Origin of the Uinta recess, Sevier fold-thrust belt, Utah: Influence of basin architecture on fold-thrust belt geometry

Timothy Paulsen, Stephen Marshak

Research output: Contribution to journalArticlepeer-review

Abstract

Structural trends in the Sevier fold-thrust belt define a pronounced concave-to-the-foreland map-view curve, the Uinta recess, in north-central Utah. This recess separates two convex-to-the-foreland curves, the Provo salient on the south and the Wyoming salient on the north. The two limbs of the recess comprise transverse zones (fault zones at a high-angle to the regional trend of the orogen) that border the flanks of the east-west-trending Uinta/Cottonwood arch. Our structural analysis indicates that the transverse zones formed during the Sevier orogeny, and that they differ markedly from each other in structural style. The Charleston transverse zone (CTZ), on the south side of the arch, initiated as a complex sinistral strike-slip fault system that defines the abrupt northern boundary of the Provo salient. The Mount Raymond transverse zone (MRTZ), on the north side of the arch, represents the region in which the southeast-verging southern limb of the gently curving Wyoming salient was tilted northwards during the Laramide phase of uplift of the Uinta/Cottonwood arch. In effect, the MRTZ represents an oblique cross section through a thrust belt. The contrasting architecture of these transverse zones demonstrates how pre-deformation basin geometry influences the geometry of a fold-thrust belt. Analysis of isopach maps indicates that, at the time the Sevier fold-thrust belt formed, the area just north of the present site of the Uinta/Cottonwood arch was a basement high, with a gently dipping north flank, and a steeply dipping south flank. Thus, predeformational sediment thickened abruptly to the south of the high and thickened gradually to the north of the high. As illustrated by sandbox models, the distance that a fold-thrust belt propagates into the foreland depends on the thickness of the sedimentary layer being deformed, so the shape of the salient mimics the longitudinal cross-sectional shape of the sedimentary basin. Where basins taper gradually along strike, the thrust belt curves gently, but where basins taper abruptly along strike, the thrust belt curves so tightly that it disarticulates and becomes bounded laterally by a strike-slip accommodation zone. The geometry of the Uinta recess provides a field example of this concept. Differential movement of Sevier thrusts led to formation of gradually curving thrusts on the north side of the high, because of the gradual slope of the high's north flank, but led to the along-strike disarticulation of thrusts on the south side of the high, because of the steep slope of the high's south flank. In effect, therefore, thrust belt map-view geometry provides insight into predeformational basin geometry.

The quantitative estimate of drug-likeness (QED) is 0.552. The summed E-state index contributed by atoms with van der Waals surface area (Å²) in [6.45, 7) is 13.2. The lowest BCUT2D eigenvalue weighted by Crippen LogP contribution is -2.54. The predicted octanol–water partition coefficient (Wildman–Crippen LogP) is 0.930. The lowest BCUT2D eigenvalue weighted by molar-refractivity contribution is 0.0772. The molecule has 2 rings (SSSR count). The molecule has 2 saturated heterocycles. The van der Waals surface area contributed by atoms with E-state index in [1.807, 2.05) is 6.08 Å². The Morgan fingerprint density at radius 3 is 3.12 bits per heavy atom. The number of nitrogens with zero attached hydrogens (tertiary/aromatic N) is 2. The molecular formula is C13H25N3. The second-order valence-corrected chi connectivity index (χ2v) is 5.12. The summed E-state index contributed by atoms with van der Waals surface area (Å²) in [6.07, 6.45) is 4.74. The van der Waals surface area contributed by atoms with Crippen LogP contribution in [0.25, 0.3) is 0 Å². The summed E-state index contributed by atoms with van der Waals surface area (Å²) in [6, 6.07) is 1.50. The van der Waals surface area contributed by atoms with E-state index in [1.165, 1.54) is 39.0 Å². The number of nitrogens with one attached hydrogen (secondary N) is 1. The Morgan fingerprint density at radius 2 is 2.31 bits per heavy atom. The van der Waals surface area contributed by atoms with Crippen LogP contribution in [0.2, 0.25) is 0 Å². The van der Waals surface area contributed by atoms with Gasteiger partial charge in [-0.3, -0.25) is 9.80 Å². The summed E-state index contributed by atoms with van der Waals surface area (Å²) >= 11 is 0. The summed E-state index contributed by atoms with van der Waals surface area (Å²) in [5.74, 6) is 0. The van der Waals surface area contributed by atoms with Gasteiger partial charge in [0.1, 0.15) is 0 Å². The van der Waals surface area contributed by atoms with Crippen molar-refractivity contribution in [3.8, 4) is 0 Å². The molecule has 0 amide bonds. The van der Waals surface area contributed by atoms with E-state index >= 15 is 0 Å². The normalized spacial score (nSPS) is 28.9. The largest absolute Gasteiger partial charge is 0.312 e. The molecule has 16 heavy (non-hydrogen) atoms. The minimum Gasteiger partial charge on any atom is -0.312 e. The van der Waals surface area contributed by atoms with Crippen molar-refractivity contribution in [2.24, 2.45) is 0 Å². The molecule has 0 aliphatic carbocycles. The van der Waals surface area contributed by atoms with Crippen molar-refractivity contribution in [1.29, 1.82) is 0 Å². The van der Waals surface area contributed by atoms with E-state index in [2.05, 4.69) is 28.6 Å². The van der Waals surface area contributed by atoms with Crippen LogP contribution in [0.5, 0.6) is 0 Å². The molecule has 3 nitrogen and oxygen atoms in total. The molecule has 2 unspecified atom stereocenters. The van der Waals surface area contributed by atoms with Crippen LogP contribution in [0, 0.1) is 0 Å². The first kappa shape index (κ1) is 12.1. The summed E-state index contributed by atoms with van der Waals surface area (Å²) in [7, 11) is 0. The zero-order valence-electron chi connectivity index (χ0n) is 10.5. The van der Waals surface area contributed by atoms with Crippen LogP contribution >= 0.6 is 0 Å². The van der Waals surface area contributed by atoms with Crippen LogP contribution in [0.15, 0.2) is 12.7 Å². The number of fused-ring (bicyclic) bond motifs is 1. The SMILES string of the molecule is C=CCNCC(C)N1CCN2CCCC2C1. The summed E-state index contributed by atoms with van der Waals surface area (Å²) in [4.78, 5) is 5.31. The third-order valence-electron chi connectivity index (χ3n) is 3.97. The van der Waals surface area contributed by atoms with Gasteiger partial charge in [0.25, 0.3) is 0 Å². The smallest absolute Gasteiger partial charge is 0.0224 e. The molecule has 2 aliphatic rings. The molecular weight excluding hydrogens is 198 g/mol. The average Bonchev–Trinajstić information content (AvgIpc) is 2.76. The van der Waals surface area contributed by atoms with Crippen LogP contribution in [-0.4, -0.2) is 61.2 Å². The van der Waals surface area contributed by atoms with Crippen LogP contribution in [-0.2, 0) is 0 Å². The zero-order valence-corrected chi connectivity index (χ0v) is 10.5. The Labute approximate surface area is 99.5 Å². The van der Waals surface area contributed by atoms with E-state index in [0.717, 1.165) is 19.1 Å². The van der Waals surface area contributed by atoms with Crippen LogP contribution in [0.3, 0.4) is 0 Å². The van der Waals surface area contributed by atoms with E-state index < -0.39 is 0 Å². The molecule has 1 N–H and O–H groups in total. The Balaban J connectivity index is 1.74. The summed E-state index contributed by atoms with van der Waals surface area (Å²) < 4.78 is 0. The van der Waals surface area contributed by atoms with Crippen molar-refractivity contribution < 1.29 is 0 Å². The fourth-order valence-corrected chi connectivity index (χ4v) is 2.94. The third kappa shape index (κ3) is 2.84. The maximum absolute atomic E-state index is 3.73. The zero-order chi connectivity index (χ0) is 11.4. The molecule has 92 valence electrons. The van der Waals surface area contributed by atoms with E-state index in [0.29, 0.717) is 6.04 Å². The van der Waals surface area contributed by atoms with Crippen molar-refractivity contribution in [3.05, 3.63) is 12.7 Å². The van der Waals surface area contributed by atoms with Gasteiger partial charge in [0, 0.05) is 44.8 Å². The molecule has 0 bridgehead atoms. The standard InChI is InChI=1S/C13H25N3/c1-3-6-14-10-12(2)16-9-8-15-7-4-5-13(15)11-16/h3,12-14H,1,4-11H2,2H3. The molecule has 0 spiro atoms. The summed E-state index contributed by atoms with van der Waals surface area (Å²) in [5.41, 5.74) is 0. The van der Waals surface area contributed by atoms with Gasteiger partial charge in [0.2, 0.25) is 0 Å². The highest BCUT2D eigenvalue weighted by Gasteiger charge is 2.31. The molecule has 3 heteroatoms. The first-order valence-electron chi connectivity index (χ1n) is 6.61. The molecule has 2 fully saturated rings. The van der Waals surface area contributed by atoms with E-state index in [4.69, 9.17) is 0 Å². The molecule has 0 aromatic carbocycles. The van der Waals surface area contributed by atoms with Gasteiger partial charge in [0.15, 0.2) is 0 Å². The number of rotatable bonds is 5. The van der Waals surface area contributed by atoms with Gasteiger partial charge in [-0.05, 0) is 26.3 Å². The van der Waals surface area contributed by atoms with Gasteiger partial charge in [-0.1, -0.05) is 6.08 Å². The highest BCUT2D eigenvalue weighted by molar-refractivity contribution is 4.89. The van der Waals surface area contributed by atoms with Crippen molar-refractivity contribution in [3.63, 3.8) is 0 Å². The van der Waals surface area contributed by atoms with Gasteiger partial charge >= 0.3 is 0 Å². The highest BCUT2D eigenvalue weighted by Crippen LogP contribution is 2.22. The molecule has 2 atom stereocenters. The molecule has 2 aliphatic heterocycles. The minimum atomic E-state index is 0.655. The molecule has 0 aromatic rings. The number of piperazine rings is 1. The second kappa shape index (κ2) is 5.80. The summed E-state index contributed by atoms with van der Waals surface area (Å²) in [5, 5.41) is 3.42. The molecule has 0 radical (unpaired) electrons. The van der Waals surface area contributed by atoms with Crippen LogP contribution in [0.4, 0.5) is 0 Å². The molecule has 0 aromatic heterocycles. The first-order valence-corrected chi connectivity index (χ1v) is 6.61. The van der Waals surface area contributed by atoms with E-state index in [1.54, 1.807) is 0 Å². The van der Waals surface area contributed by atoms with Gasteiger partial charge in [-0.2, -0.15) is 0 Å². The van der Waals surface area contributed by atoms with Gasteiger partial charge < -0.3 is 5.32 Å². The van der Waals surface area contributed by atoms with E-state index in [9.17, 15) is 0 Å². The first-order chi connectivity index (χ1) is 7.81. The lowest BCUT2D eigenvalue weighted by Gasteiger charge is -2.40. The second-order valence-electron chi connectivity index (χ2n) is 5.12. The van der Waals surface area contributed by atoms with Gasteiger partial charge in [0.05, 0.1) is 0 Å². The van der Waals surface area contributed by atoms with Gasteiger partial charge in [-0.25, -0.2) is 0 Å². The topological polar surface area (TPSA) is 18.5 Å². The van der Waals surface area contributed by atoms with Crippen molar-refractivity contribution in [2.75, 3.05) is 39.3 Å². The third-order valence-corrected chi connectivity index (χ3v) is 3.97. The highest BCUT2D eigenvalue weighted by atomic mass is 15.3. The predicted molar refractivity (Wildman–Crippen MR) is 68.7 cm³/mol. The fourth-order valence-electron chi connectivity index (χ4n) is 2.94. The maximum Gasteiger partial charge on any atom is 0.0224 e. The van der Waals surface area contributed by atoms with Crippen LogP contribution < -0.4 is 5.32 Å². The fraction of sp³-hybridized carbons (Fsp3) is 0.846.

Original languageEnglish (US)
Pages (from-to)203-216
Number of pages14
JournalTectonophysics
Volume312
Issue number2-4
DOIs
StatePublished - Nov 5 1999

Keywords

  • Basin
  • Fold-thrust belt
  • Recess
  • Sevier
  • Thickness
  • Uinta

ASJC Scopus subject areas

  • Geophysics
  • Earth-Surface Processes

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